1902 Encyclopedia > Railway, Railways (Railroad) > Railways - United States - Speed

Railway, Railways
(Part 52)




K. RAILWAYS - FOREIGN AND CONTINENTAL (cont.)

Railways - United States - Speed


There are very few, if any, lines which have trains whose speed equals that of the fast English trains, the fastest being between New York and Philadelphia, 90 miles in 112 minutes. The 440 miles from New York to Buffalo are run in 10 3/4 hours, and the 960 miles from New York to Chicago in 25 hours. A great obstacle to fast running is the original vice of construction with level highway and railway crossings. Only few lines are provided with the block signals and interlocking apparatus required with numerous fast trains; but the use of continuous air-brakes is general. There has been more success in designing appliances to mitigate the effect of accidents than in inventions for avoiding them altogether. Accidents are very numerous, the casualties being more frequent in proportion to traffic than in the principal European countries. The number of accidents to passengers, however, is insignificant when compared with that of accidents to employés and persons walking over crossing-lines. In 1880 the numbers killed and injured were (Table XXXVIII.):—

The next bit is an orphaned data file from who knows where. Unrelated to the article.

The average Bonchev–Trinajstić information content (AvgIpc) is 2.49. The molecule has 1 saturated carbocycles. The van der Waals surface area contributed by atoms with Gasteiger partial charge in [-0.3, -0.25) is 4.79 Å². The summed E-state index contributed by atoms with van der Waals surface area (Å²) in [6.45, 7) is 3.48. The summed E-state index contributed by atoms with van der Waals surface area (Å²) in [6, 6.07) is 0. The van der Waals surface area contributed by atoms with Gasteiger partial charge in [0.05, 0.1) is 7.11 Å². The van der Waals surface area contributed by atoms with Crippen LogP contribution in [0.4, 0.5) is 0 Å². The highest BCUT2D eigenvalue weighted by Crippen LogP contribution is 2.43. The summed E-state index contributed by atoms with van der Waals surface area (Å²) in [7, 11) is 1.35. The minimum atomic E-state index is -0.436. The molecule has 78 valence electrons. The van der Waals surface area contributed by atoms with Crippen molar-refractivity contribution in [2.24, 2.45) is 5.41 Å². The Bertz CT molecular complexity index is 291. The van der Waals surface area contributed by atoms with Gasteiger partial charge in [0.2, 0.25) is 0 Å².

This gives one passenger killed for every 43,280,000 miles travelled, and one injured to every 11,375,000. In the United Kingdom there were one passenger killed for every 960,000 miles run by passenger trains, and one injured for every 254,000 miles.





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